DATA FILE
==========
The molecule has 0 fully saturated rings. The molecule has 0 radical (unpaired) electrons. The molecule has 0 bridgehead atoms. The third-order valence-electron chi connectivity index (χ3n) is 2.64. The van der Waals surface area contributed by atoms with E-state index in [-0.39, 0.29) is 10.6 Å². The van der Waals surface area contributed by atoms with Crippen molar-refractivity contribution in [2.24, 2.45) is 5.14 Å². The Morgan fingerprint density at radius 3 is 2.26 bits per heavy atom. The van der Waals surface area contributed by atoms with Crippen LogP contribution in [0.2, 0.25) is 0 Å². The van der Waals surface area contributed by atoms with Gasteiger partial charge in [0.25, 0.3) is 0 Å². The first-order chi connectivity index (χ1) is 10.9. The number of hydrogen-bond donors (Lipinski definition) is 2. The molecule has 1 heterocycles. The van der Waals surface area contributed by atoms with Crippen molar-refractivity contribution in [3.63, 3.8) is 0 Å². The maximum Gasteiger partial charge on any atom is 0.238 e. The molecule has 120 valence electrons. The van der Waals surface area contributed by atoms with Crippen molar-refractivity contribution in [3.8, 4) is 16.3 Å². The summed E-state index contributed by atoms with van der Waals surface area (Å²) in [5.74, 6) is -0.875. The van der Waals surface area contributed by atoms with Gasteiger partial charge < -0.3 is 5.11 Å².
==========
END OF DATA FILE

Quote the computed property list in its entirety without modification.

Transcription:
The molecule has 0 fully saturated rings. The molecule has 0 radical (unpaired) electrons. The molecule has 0 bridgehead atoms. The third-order valence-electron chi connectivity index (χ3n) is 2.64. The van der Waals surface area contributed by atoms with E-state index in [-0.39, 0.29) is 10.6 Å². The van der Waals surface area contributed by atoms with Crippen molar-refractivity contribution in [2.24, 2.45) is 5.14 Å². The Morgan fingerprint density at radius 3 is 2.26 bits per heavy atom. The van der Waals surface area contributed by atoms with Crippen LogP contribution in [0.2, 0.25) is 0 Å². The van der Waals surface area contributed by atoms with Gasteiger partial charge in [0.25, 0.3) is 0 Å². The first-order chi connectivity index (χ1) is 10.9. The number of hydrogen-bond donors (Lipinski definition) is 2. The molecule has 1 heterocycles. The van der Waals surface area contributed by atoms with Crippen molar-refractivity contribution in [3.63, 3.8) is 0 Å². The maximum Gasteiger partial charge on any atom is 0.238 e. The molecule has 120 valence electrons. The van der Waals surface area contributed by atoms with Crippen molar-refractivity contribution in [3.8, 4) is 16.3 Å². The summed E-state index contributed by atoms with van der Waals surface area (Å²) in [5.74, 6) is -0.875. The van der Waals surface area contributed by atoms with Gasteiger partial charge < -0.3 is 5.11 Å².